Cybercrime: the intangible 21st century crime

Cybercrime: the intangible 21st century crime

Cyberattacks have been dominating newspaper headlines for some time now. Whether it’s losing access to PayPal, a distributed denial of service (DDoS) attack on Lloyds Group, or Tesco Bank customers losing £2.5 million to hackers, the threat of a cyberattack in 2017 is so great that it’s not a case of if, but when one occurs.

The complex security breaches recently suffered by some of the world’s best known and most visited institutions are a prime example of this. The ever-evolving nature of cyber and information warfare makes it extremely difficult for businesses to stay ahead of the cyber aggressors – making cyberattacks a very real threat to a business’s health. Unfortunately, this reflects the digital world we live in. Every single day businesses face more strategic, astute and destructive methods of cybercrime.

The financial services industry is a more attractive target than most. Alongside the potential to leak confidential emails or sensitive data, the potential to access large sums of money makes the industry a particularly enticing mark. A recent report by the UK regulator Financial Conduct Authority (FCA) claims that cyberattacks on financial services groups have soared in the last few years, with 75 security breaches reported to the City Watchdog by September 2016 alone. So how can the financial services industry protect itself and its systems, its customers and its employees, its communications and its information, from determined cyber aggressors?

Collaboration is key

A problem shared is a problem halved, as the old saying goes. Working together within the financial services industry – and across other industries – is essential for the creation of truly innovative solutions to effectively protect against cyberattacks.

Events such as the FT Cyber Security Summit and networks like RUSI’s Centre for Financial Crime and Security Studies (namely the FinTech and FinCrime Exchange) bring together experts and thought leaders from across industries to share ideas and conduct research for the development of effective cyber security solutions. Participation in group initiatives such as these provides opportunities to learn and contribute towards a unified goal, growing knowledge and developing best practices that individuals can adopt and develop. If we are to make the industry a safe place to do business, it will be done by a collective and orchestrated effort that involves employees, customers, businesses (of all sizes) and the government.

Investing in tech

Technological breakthroughs within cyber security have also made waves in the industry. In fact, technology has undeniably reshaped the financial landscape in recent years, with fintech providers offering efficient, easy-to-use customer experiences.

However, so too have the technological capabilities of cyber criminals. As the number and severity of attacks rise, the demand for a larger cyber security workforce is surpassing the supply of qualified individuals. Consequently, cyber security companies are increasingly looking to artificial intelligence (AI) technology to improve defence systems and create the next generation of cyber protection. AI-driven software that uses machine learning and other technologies to differentiate between benign or harmful activity is becoming more and more robust and will inevitably be an area of rapid growth in 2017.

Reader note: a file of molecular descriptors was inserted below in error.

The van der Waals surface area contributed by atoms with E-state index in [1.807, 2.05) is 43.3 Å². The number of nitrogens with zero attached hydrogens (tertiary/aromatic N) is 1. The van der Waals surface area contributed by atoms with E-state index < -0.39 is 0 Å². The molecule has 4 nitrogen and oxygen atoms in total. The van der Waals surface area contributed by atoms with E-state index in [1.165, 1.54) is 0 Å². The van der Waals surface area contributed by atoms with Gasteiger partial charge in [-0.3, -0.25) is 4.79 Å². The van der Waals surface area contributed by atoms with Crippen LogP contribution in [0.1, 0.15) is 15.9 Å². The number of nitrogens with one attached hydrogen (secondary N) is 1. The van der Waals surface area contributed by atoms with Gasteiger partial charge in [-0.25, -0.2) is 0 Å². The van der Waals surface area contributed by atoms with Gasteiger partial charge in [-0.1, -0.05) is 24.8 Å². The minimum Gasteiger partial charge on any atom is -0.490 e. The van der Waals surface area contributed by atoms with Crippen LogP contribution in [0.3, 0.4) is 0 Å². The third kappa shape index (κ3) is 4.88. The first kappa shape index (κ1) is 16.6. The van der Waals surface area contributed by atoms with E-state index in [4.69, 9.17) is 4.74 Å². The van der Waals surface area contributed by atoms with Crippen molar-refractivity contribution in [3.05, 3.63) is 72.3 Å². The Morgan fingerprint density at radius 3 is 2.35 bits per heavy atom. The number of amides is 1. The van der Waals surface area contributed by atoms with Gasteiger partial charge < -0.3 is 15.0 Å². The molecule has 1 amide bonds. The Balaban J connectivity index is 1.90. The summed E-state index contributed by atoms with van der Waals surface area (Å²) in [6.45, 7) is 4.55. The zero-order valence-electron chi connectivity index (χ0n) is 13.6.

Such technology will undeniably give early adopters the competitive edge in a market where demonstrable cyber protection is already a competitive tool. Businesses who want to work with others are required to constantly demonstrate to clients or prospective customers their credentials in the preservation of privacy, information and data. For this reason, it’s important that financial services businesses keep their finger on the pulse with the arrival of new tech, because the lack of it could cost them new and existing business.

External auditing

Compliance with legislation and external audits are another strand of understanding and prevention that can decrease a business’s chances of being stung.

Being compliant and adhering to standards like the ISO 27001 is a great achievement but cybersecurity can’t stop there. Financial services companies must take preventative measures and consistently screen, test and audit their businesses and suppliers to ensure they are aware of any potential weaknesses that could welcome cybersecurity issues.

In the fast-moving digital world where technology’s role is only increasing, cyber threats are only going to become more prevalent. As a result, the financial services industry must switch its thinking from the industrial age to the information age. The collaborative efforts of great business minds from across the industry will undoubtedly find solutions to these problems a lot faster than anyone could do in isolation. Doing so will allow each to better understand what they need to predict; identify what they need to protect; and implement the preventative measures needed to stop future attacks. Businesses equipped with this knowledge will support the £1.9billion investment in cybersecurity made by the government and make the UK a resilient business hub that is resolute in defending against this intangible 21st century crime.

By Alphus Hinds, head of cybersecurity and risk, Tungsten Network

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